Headaches are the most common neurologic condition, affecting more than 90% of the population at some point in their lives. Even though headaches are one of the most common indications for MRI, the optimal MRI protocol for this prevalent condition is unknown. Furthermore, patients and physicians are often worried about brain tumors, but the yield of neuroimaging in those with chronic headaches is 1-3%, which is comparable to a healthy population. In response, multiple guidelines recommend against routine neuroimaging in certain headache populations, but which factors should prompt neuroimaging is not clear. Furthermore, false positives are likely common on headache MRI, yet downstream harms of false positive findings have not been studied. We propose three potential solutions to improve the care of veterans with headaches.
In Aim 1, we plan to determine the optimal set of MRI sequences for patients presenting with headaches. Our hypothesis is that FLAIR only MRI studies are non-inferior to conventional MRI for identifying brain lesions in patients with headache. Two neuroradiologists will read each MRI scan obtained in veterans with a headache diagnosis that are receiving an MRI as part of their routine care. Our primary analysis will determine the sensitivity of FLAIR-only MRI compared to conventional MRI for identifying headache-causing lesions. If our hypothesis is correct, fewer sequences may lower the incidence of false positive findings without substantially reducing the yield of true positives. Fewer false positives may also decrease the downstream harms associated with current neuroimaging practices.
In Aim 2, we plan to define the incidence of downstream harms after false positive findings, which our preliminary data indicates may be quite high. False positive results will be defined as all abnormal MRI findings in the clinical radiologist's report that did not lead to a change in clinical management as determined by two neurologists with adjudication via consensus committee. Downstream harms of diagnostic imaging will be defined as additional diagnostic testing, procedures and consultations. We will also identify the patient phenotypes that are predictive of headache-causing lesions including headache characteristics, headache classification, and high risk clinical features (?red flags?). Previous small studies from selected populations have attempted to address this question, but we will be able to overcome many of the limitations of prior work. By characterizing the harms and high risk patient phenotypes, we will be able to inform rational clinical neuroimaging decisions to improve the health of veterans. Third, in Aim 3, we will identify the core reasons behind MRI overuse in the headache population but surveying providers and patients using the Theoretical Domains Framework. All three of these approaches will directly lead to future implementation studies. Our project is innovative is many ways. If we are able to determine an optimal protocol that is different than conventional imaging, our project may lead the way in changing the paradigm of current neuroimaging from an anatomical based approach (brain) to a symptoms based approach (headaches). Furthermore, we will also be the first group to comprehensively study the harms associated with current neuroimaging practices while also refining our understanding of high risk patient phenotypes. Understanding both of these factors will allow clinicians to have the necessary evidence of the risks and benefits of neuroimaging in different clinical scenarios.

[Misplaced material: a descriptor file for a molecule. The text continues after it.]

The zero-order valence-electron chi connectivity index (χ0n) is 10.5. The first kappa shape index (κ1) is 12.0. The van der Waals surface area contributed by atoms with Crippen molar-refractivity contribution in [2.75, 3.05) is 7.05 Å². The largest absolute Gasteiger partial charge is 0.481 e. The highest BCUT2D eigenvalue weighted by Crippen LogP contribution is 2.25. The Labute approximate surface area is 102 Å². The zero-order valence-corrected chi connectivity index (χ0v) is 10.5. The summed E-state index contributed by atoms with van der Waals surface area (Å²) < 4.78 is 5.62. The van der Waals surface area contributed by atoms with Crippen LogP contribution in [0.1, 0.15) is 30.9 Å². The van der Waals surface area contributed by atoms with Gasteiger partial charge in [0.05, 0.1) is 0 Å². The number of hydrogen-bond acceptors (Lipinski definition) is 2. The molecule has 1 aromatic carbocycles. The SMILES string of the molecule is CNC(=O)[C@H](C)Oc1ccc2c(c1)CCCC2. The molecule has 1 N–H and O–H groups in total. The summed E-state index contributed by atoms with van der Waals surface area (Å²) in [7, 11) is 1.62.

Headache imaging is common, costly, and increasing over time despite guidelines that recommend against these studies. New approaches are needed to improve the care of the many veterans with headaches. We currently do not know the correct MRI images needed for patients with headaches. We also do not know the benefits or harms of headache scans. Furthermore, we do not know the main reasons that physicians and patients want to order these studies despite the evidence in the guidelines. Our project attempts to address these problems. We will compare a one sequence MRI test to the typical MRI that veterans with headaches receive as part of their routine care. We will also determine how common abnormal findings are seen that do not help patients and the harms that result from these findings. We will also determine which patient factors predict finding an important finding on MRI. Finally, we will discover the reasons that physician and patient want these tests despite the guidelines that suggest that we should order them only rarely.